- De Minimis Fringe Benefits
- Cash Gifts
- Gift Certificates
- Group Meals
- FICA and Wage Withholding
It is common practice this time of year for employers to give employees gifts. Where the gift is infrequently offered and has a fair market value so low that it is impractical and unreasonable to account for it, the gift’s value would be treated as a de minimis fringe benefit. As such it would be tax-free to the employee and tax deductible by the employer.
A gift of cash, regardless of the amount, is considered additional wages and subject to employment taxes (FICA) and withholding taxes. Caution: if the gift recipient is a W-2 employee, the employer may not issue them a 1099-MISC for a holiday gift of cash; the amount must be treated as W-2 income.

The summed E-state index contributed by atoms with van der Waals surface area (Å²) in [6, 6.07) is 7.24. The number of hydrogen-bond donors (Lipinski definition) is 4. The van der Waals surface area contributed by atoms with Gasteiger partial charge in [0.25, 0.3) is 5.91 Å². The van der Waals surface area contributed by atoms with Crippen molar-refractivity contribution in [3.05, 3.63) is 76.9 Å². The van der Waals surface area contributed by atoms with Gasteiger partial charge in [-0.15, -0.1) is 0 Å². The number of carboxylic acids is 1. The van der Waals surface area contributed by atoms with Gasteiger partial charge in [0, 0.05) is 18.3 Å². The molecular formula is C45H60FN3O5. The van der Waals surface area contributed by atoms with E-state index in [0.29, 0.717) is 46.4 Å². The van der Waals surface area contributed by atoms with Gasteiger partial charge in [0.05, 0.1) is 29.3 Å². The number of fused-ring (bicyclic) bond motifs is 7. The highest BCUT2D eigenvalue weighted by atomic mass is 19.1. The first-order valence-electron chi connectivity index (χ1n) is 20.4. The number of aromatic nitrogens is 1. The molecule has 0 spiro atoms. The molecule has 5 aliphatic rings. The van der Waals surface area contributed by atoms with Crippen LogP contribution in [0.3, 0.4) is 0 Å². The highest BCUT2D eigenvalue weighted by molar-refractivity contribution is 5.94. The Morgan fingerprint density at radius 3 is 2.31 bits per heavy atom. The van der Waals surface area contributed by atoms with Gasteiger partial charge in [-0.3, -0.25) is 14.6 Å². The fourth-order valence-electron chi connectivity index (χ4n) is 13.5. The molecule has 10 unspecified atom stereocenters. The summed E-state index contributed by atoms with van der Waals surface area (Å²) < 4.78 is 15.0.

Where an employer gives gift certificates, debit cards or similar items that are convertible to cash, the value is considered additional wages regardless of the amount. However, if the gift is a coupon that is nontransferable and convertible only into a turkey, ham, gift basket, or the like at a particular establishment, the gift coupon would not be treated as a cash equivalent.
Holiday group meals, cocktail parties, picnics or the like for employees are also treated as de minimis fringe benefits.
If you have questions about holiday gifts to employees, please give this office a call.